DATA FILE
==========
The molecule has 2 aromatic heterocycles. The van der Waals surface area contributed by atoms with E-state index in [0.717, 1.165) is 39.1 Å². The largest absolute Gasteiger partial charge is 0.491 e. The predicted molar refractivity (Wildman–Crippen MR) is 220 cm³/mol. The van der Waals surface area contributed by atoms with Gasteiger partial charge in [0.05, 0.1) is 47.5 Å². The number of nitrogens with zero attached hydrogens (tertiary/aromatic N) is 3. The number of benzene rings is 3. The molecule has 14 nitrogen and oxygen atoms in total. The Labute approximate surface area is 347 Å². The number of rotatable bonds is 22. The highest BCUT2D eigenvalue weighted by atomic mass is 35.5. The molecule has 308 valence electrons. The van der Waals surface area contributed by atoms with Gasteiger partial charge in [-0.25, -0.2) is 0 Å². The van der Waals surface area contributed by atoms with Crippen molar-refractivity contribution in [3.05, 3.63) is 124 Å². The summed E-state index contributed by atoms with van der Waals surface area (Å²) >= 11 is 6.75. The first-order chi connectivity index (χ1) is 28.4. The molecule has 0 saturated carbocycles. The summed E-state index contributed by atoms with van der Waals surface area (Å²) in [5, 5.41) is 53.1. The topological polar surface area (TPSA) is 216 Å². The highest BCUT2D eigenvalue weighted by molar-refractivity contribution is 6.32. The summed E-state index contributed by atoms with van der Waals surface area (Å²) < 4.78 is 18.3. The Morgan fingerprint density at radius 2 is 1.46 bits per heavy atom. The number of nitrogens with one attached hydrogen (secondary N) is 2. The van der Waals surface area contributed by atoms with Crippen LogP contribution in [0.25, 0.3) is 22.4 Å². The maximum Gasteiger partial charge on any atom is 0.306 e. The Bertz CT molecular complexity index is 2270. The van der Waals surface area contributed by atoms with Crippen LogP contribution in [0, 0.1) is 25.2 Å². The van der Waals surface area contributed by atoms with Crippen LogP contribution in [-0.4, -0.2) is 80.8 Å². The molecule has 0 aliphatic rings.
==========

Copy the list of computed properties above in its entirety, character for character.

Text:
The molecule has 2 aromatic heterocycles. The van der Waals surface area contributed by atoms with E-state index in [0.717, 1.165) is 39.1 Å². The largest absolute Gasteiger partial charge is 0.491 e. The predicted molar refractivity (Wildman–Crippen MR) is 220 cm³/mol. The van der Waals surface area contributed by atoms with Gasteiger partial charge in [0.05, 0.1) is 47.5 Å². The number of nitrogens with zero attached hydrogens (tertiary/aromatic N) is 3. The number of benzene rings is 3. The molecule has 14 nitrogen and oxygen atoms in total. The Labute approximate surface area is 347 Å². The number of rotatable bonds is 22. The highest BCUT2D eigenvalue weighted by atomic mass is 35.5. The molecule has 308 valence electrons. The van der Waals surface area contributed by atoms with Gasteiger partial charge in [-0.25, -0.2) is 0 Å². The van der Waals surface area contributed by atoms with Crippen molar-refractivity contribution in [3.05, 3.63) is 124 Å². The summed E-state index contributed by atoms with van der Waals surface area (Å²) >= 11 is 6.75. The first-order chi connectivity index (χ1) is 28.4. The molecule has 0 saturated carbocycles. The summed E-state index contributed by atoms with van der Waals surface area (Å²) in [5, 5.41) is 53.1. The topological polar surface area (TPSA) is 216 Å². The highest BCUT2D eigenvalue weighted by molar-refractivity contribution is 6.32. The summed E-state index contributed by atoms with van der Waals surface area (Å²) < 4.78 is 18.3. The Morgan fingerprint density at radius 2 is 1.46 bits per heavy atom. The number of nitrogens with one attached hydrogen (secondary N) is 2. The van der Waals surface area contributed by atoms with Crippen LogP contribution in [0.25, 0.3) is 22.4 Å². The maximum Gasteiger partial charge on any atom is 0.306 e. The Bertz CT molecular complexity index is 2270. The van der Waals surface area contributed by atoms with Crippen LogP contribution in [0, 0.1) is 25.2 Å². The van der Waals surface area contributed by atoms with Crippen LogP contribution in [-0.4, -0.2) is 80.8 Å². The molecule has 0 aliphatic rings.